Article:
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SYOSSET, NY-Taubman Centers Inc., a Bloomfield Hills, MI-based developer, welcomed a recent ruling by the New York State Supreme Court that the Town of Oyster Bay must issue Taubman its long-delayed special use permit for the Mall at Oyster Bay. The luxury shopping center, expected to cost up to $500 million, has faced many court-related delays for the past seven years.

Opponents of the proposed upscale mall have said that the development will negatively impact the traffic, safety, environment, quality of life and home values in the area, according to the website of one of the opposition groups, the Cerro Wire Coalition. The coalition is composed of 27 groups, including a variety of local mom-and-pop retail businesses and several homeowners associations. Cerro Wire Coalition did not respond to GlobeSt.com queries by deadline.

The proposed 860,000-sf mall—-reduced now to 750,000 sf—-which will be built on the site of the former Cerro Wire Works, will be anchored by Neiman Marcus, Barney’s New York and Nordstrom, which signed on Oct. 20, 2005 to replace the earlier revealed anchor Lord & Taylor store. According to a Taubman release, it will be the first new major retail property in Long Island in more than 30 years.

The parcel is bounded by: Robbins Lane on its west side; the right-of-way containing the tracks of the Long Island Railroad on its north side; Miller Place on its south side; and the Syosset Landfill and Department of Public Works maintenance facility on its east side. The area immediately surrounding the parcel consists of industrial and commercial uses. According to the Court decision document, “the parcel in question is located in a Light Industry Zoning District of the Town of Oyster Bay, and the Town Code expressly allows development of a retail shopping mall in said zoning district, pursuant to a special use permit.” Respondents have argued that the Court cannot order it to issue the petitioners a special use permit and site plane approval, because “it cannot order a municipality to undertake a discretionary act,” however the court found no dispute.

A Taubman source tells GlobeSt.com that the court has ordered the Town to immediately issue Taubman a special use permit for a 750,000-sf mall. The source notes that seven years ago, the firm offered to reduce the size from 860,000 sf to 750,000 sf as part of negotiations with the town, and they are “prepared to go forward” with the 750,000-sf size. The size change will not change the estimated construction cost, the source says. “We are hopeful to move forward as soon as possible. We are prepared to commence construction this fall and open in 2010 pending the Town’s compliance.”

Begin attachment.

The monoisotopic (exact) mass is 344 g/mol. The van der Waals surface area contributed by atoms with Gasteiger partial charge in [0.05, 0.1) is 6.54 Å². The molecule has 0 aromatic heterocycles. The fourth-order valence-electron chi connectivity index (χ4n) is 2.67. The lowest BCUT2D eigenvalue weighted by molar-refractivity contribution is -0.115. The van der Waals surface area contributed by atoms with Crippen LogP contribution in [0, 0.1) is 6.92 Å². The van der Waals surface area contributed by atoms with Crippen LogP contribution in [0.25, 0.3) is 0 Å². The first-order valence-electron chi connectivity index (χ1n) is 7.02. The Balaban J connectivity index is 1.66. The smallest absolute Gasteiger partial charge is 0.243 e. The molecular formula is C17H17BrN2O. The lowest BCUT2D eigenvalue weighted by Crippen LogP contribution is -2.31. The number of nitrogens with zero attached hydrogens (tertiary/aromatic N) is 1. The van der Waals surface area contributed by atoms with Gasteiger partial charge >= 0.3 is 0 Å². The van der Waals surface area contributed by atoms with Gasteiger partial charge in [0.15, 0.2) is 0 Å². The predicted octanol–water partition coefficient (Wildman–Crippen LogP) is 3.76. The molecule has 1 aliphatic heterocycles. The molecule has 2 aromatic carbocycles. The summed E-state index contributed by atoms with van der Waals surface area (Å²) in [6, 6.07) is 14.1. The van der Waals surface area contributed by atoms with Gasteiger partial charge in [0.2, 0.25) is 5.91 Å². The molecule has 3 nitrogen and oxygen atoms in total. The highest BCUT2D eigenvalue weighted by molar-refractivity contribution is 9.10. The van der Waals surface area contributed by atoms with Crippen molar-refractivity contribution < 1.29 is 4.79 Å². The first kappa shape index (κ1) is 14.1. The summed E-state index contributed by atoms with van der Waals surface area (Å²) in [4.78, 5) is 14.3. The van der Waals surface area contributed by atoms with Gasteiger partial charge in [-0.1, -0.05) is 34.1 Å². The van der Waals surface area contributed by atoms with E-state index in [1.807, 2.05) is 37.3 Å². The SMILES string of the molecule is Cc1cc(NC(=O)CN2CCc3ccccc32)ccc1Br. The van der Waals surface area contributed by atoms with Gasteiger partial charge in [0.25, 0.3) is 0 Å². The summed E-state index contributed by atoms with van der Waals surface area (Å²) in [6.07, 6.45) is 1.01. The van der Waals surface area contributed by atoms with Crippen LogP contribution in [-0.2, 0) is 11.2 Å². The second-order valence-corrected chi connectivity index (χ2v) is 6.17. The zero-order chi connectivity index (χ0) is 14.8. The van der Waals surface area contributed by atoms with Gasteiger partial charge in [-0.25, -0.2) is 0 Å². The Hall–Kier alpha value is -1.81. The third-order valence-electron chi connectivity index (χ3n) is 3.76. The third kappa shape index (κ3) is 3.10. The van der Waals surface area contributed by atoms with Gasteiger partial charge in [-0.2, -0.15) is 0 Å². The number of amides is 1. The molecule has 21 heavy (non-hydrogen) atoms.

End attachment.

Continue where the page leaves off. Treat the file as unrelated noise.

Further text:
The source tells GlobeSt.com that the Town has 30 days to decide whether to appeal the decision, which it will do if the parties cannot reach a settlement in the interim. “The Town has 30 days to file notice for an appeal with six months to perfect [it],” the source says. “If the Town files an appeal, Taubman would of course try to get the appeal expedited.” The source adds that if this occurs, it could delay construction and the opening date by six months.

This new decision follows the Court’s decision on June 11, 2007 which set a 90-day final deadline for the Town to either identify evidence it alleged could justify a demand for a Supplemental Environmental Impact Statement, or else issue the special use permit in compliance with the Court’s initial July 8, 2002 Order. At the time, Kieras said that “this matter has gone on long enough and in order to avert future appeals and prolongment of the legal process at taxpayer expense, Taubman would be willing to resume discussions with the town regarding the possibility of settlement of this issue.”

Steve Kieras, Taubman’s senior vice president of development, says in a prepared release that “this is our 10th straight court victory, and we hope this decision will break through the remaining political roadblocks and finally allow us to build….” According to a recent statement, the proposal will create an economic transformation of the former wire manufacturing complex. Construction of the mall is expected to generate 3,000 to 3,500 jobs in the building trades while pumping nearly a half billion dollars into the county’s economy.

After construction, the mall is expected to generate annual salaries of nearly $51 million and nearly $8.6 million in annual real estate tax revenues for the town and county, which includes nearly $4.7 million for the Syosset School District. This equates to almost $700 per student, without adding a single student or any additional costs to the district, according to a statement. In addition, sales taxes are expected to be approximately $30 million annually. “The county’s economy is expected to realize a boost of $308 million as a result of the economic activity and nearly 2,000 permanent jobs generated by commerce at the site.”

The Court ordered that all parties appear again before the Court at intervals of approximately 90 days, beginning on Sept. 17, 2008, to establish compliance with the orders of the Court. As of Q108, the company has spent $146 million thus far on the project, which is expected to yield 7%. As of the most recent update, the small shop space is 50% leased and 65% committed.

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